While expressing confidence in the policy’s ultimate success, Rubio acknowledged that those around Maduro, especially military commanders, are sticking with him out of fear of ending up in prison if he falls. Guaido and other opposition figures have assured them that if they defect they won’t be prosecuted. But they don’t believe it.
    Rubio also said Maduro could stay in power in the medium term if the Guaido-led opposition starts to splinter, a longstanding and frequent condition of the Venezuelan opposition over the past two decades.
    A good case could be made that Venezuela is a national security threat to the U.S. because of its support for leftist Colombian guerrillas and deep involvement in the illegal drug trade, but the focus remains on diplomatic and economic pressure, the senator said.
    While U.S. administrations have armed Latin American rebels to overthrow governments, he said, “We are in a different era.”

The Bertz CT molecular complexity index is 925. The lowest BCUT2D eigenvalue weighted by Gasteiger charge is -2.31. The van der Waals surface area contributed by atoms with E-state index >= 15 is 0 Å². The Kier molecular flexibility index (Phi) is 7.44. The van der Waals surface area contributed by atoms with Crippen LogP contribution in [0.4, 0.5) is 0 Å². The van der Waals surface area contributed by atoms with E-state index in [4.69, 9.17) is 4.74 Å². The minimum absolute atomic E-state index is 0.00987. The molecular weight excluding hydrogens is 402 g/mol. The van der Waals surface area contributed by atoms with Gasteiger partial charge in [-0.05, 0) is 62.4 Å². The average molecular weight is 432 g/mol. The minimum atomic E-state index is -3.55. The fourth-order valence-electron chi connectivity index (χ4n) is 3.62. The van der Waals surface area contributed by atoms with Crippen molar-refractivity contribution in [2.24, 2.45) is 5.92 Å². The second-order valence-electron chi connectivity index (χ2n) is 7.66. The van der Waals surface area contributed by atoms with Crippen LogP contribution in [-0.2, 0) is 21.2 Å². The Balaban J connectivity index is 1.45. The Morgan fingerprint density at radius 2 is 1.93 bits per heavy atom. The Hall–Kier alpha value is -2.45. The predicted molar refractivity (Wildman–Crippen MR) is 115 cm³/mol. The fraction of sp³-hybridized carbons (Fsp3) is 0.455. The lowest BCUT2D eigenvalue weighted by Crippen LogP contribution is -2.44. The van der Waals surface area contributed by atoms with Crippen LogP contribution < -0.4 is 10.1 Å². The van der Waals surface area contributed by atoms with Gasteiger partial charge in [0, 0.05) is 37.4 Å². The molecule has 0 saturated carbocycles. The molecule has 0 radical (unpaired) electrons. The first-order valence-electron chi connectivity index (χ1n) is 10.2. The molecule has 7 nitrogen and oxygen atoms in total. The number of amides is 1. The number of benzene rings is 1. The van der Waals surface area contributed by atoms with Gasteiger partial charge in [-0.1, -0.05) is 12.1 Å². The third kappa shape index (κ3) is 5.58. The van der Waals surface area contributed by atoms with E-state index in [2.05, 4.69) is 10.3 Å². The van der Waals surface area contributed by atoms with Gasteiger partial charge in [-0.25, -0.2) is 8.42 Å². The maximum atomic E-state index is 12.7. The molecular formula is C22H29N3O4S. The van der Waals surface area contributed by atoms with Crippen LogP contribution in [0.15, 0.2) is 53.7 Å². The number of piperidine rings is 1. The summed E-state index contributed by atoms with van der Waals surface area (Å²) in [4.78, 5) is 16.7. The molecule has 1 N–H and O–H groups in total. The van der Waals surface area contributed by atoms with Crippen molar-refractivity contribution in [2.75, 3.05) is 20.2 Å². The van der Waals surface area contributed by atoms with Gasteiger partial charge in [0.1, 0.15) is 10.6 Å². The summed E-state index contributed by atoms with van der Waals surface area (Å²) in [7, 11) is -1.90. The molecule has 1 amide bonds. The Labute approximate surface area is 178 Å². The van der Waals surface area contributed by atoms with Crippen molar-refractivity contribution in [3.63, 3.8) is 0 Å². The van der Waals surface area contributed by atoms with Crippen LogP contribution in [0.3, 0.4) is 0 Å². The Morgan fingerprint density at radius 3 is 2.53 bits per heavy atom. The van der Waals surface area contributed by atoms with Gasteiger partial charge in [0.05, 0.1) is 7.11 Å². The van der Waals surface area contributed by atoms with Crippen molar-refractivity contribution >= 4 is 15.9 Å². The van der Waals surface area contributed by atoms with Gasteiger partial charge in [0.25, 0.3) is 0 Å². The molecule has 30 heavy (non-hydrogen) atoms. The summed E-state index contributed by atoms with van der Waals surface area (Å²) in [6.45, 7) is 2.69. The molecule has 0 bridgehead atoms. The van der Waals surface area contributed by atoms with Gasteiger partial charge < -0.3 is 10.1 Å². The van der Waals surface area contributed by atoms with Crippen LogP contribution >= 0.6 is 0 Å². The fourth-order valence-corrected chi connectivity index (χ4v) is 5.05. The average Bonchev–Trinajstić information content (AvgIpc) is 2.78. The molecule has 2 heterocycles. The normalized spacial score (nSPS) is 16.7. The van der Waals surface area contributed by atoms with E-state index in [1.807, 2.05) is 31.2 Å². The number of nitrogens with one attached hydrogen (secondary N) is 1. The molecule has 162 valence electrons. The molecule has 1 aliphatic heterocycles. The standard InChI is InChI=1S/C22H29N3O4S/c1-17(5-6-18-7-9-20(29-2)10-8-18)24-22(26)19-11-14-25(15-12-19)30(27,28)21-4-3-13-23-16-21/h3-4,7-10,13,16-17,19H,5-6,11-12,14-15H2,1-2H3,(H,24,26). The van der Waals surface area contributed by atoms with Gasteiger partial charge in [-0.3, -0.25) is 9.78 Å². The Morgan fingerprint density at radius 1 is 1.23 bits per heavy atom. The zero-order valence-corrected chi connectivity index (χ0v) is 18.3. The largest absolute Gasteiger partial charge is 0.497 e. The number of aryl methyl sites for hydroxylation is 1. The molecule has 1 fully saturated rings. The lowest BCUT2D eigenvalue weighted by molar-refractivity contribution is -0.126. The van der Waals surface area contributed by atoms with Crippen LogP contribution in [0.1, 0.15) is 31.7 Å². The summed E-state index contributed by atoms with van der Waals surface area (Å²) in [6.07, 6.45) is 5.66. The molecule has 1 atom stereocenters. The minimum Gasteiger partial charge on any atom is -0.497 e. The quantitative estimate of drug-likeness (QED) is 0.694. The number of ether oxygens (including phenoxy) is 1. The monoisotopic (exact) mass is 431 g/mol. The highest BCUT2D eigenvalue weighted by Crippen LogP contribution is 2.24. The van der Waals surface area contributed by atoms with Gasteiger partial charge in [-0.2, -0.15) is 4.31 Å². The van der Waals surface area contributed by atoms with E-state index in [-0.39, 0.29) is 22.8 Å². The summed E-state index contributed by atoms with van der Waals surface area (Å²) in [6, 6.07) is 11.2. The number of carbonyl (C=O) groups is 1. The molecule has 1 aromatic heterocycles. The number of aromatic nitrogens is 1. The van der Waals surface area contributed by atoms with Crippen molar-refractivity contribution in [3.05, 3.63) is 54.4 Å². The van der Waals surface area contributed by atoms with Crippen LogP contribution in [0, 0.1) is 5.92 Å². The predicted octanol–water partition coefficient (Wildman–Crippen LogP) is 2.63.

politics Maduro Aides Reached Out to U.S. Seeking to Cut a Deal, Rubio Says

Updated on
  • Senator fears palace coup against Maduro with no real change
  • In interview, he says more pressure will help policy succeed
    In the two months since opposition lawmaker Juan Guaido challenged Venezuelan President Nicolas Maduro for the country’s leadership, Maduro’s top lieutenants have asked to meet with the U.S. government, according to Senator Marco Rubio.
    Rubio, a Florida Republican with strong influence over U.S. policy in Latin America, said in a telephone interview that the Trump administration has rejected such meetings because the officials seeking them can’t be trusted.
    “There isn’t a single major figure in the regime that hasn’t reached out to make a deal,” Rubio said. “The danger is that if Maduro is pushed aside by such a figure, international pressure could diminish. People will say Maduro isn’t there anymore, and then there won’t be a move for fair and free elections. We aren’t looking for a palace coup.”